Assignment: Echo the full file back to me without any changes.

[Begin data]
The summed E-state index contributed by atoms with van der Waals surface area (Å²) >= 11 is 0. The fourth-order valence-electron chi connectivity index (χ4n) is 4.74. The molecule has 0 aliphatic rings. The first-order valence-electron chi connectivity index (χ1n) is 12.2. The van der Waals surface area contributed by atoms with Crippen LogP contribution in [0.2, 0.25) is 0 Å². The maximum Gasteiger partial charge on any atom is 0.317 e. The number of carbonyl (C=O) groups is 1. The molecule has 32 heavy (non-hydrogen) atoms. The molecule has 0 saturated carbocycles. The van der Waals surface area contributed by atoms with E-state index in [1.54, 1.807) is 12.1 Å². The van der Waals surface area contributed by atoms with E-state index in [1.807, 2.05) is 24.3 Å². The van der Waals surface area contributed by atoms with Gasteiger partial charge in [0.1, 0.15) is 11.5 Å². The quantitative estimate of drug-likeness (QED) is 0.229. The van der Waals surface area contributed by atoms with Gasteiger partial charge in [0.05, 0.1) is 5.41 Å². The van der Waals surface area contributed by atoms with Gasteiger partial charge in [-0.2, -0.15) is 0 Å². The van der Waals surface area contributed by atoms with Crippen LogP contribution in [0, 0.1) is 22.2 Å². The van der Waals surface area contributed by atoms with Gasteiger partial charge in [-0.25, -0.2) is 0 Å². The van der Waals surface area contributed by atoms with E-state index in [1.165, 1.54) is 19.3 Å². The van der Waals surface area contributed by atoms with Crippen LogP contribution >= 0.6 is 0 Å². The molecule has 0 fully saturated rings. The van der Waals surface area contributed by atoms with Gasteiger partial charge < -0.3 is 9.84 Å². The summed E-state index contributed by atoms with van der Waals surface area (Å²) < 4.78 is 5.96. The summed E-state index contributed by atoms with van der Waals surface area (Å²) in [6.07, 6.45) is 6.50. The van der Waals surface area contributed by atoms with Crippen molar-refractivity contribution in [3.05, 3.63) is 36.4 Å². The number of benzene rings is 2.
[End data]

The summed E-state index contributed by atoms with van der Waals surface area (Å²) >= 11 is 0. The fourth-order valence-electron chi connectivity index (χ4n) is 4.74. The molecule has 0 aliphatic rings. The first-order valence-electron chi connectivity index (χ1n) is 12.2. The van der Waals surface area contributed by atoms with Crippen LogP contribution in [0.2, 0.25) is 0 Å². The maximum Gasteiger partial charge on any atom is 0.317 e. The number of carbonyl (C=O) groups is 1. The molecule has 32 heavy (non-hydrogen) atoms. The molecule has 0 saturated carbocycles. The van der Waals surface area contributed by atoms with E-state index in [1.54, 1.807) is 12.1 Å². The van der Waals surface area contributed by atoms with E-state index in [1.807, 2.05) is 24.3 Å². The van der Waals surface area contributed by atoms with Gasteiger partial charge in [0.1, 0.15) is 11.5 Å². The quantitative estimate of drug-likeness (QED) is 0.229. The van der Waals surface area contributed by atoms with Gasteiger partial charge in [0.05, 0.1) is 5.41 Å². The van der Waals surface area contributed by atoms with Gasteiger partial charge in [-0.2, -0.15) is 0 Å². The van der Waals surface area contributed by atoms with Crippen LogP contribution in [0, 0.1) is 22.2 Å². The van der Waals surface area contributed by atoms with Gasteiger partial charge in [-0.25, -0.2) is 0 Å². The van der Waals surface area contributed by atoms with E-state index in [1.165, 1.54) is 19.3 Å². The van der Waals surface area contributed by atoms with Crippen LogP contribution >= 0.6 is 0 Å². The molecule has 0 fully saturated rings. The van der Waals surface area contributed by atoms with Gasteiger partial charge < -0.3 is 9.84 Å². The summed E-state index contributed by atoms with van der Waals surface area (Å²) < 4.78 is 5.96. The summed E-state index contributed by atoms with van der Waals surface area (Å²) in [6.07, 6.45) is 6.50. The van der Waals surface area contributed by atoms with Crippen molar-refractivity contribution in [3.05, 3.63) is 36.4 Å². The number of benzene rings is 2.